Frankly, I have not changed out a J-lock safety. I have however changed out bunches of standard safeties on the 870. Normally it requires the removal of the rear trigger plate pin busing and removal of the sear spring and pushing the trigger forward, to allow access to the safety detente retaining pin and removal of the detente ball and spring. That is not too bad of a job. Re assembly of the trigger onto the pin bushing is a bit dicey without a "silver bullet" assembly tool, but it can be done with the right size phillips screwdriver.

I hope the best for you with your new 870, I have owned a bunch and worked on several hundred. They are a great pump design, and have served me well.

Good Luck & Be Safe

Cold_DeadHands
December 19, 2008, 12:12 AM
The current 870 Police models have the Plastic trigger group also. I see nothing wrong with plastic....it aint pretty but it works.

Scattergun Bob
December 19, 2008, 12:22 AM
Yes, I agree, the new police flavor of 870 do have polymer trigger plates, my issue is I can not say how long they will last in relation to the previous metal ones. I THINK they will be every bit as good, but only time will tell.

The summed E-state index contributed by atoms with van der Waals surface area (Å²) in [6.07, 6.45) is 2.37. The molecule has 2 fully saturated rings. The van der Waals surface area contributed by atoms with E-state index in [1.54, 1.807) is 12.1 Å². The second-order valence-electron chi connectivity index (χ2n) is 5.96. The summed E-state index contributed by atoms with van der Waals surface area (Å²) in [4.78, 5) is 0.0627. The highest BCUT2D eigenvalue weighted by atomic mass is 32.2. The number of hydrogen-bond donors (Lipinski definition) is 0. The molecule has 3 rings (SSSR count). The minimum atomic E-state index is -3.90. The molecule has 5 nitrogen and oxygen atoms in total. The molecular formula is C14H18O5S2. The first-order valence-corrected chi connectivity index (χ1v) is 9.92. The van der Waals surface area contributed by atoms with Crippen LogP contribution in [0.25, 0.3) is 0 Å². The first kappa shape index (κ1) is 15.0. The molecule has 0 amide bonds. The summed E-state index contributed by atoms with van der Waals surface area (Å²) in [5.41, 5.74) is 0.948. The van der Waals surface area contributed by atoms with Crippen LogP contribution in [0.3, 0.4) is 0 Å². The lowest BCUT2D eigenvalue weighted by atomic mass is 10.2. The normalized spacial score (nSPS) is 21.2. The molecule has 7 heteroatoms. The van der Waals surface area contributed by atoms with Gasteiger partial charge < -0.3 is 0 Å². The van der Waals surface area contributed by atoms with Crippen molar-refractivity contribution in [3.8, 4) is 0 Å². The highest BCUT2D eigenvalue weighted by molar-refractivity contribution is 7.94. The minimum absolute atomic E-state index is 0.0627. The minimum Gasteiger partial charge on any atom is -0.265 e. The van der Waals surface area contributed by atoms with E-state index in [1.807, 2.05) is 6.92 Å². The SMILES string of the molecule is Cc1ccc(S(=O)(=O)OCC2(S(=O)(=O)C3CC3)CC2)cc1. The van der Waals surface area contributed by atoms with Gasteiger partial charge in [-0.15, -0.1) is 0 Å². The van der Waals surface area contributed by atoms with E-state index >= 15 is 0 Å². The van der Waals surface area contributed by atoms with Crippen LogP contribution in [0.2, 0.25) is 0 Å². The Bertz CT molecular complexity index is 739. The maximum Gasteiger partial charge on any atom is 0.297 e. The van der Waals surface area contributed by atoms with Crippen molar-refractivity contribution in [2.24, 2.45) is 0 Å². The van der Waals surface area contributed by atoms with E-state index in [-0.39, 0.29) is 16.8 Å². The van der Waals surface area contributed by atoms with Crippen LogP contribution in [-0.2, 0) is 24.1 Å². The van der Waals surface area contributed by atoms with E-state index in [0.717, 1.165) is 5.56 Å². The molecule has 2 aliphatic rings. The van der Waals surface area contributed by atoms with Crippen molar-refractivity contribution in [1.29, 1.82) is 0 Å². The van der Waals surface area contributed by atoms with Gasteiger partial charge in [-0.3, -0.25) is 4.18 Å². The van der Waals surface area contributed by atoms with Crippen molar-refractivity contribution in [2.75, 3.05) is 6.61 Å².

Good Luck & Be Safe

Dave McC
December 19, 2008, 10:57 AM
Bob, I'm one of the highest profile 870 fans around. I've yet to hear of any probs with the synthetic TG.

Or any other plastic part on an 870. That includes followers.

Synthetic parts, made well of correct materials for that mission, seem to last very well.

I would like to see how the new 870s with poly parts do after say, 100K rounds, but I guess I'll have to wait a bit.

The one part that I've had to replace(Twice!) was finely made steel.

Scattergun Bob
December 19, 2008, 01:28 PM
I am simply being honest and saying I DO NOT KNOW the long term effects of this engineering change! I think it has been successful on the 870 express and as I previously said most of the constant movement pieces are riding on a steel bushing. As an old school guy I am having a hard time with MIM parts and polymer pieces, that does not mean they don't work, I am just going to inspect any on my guns and make damm sure they DO.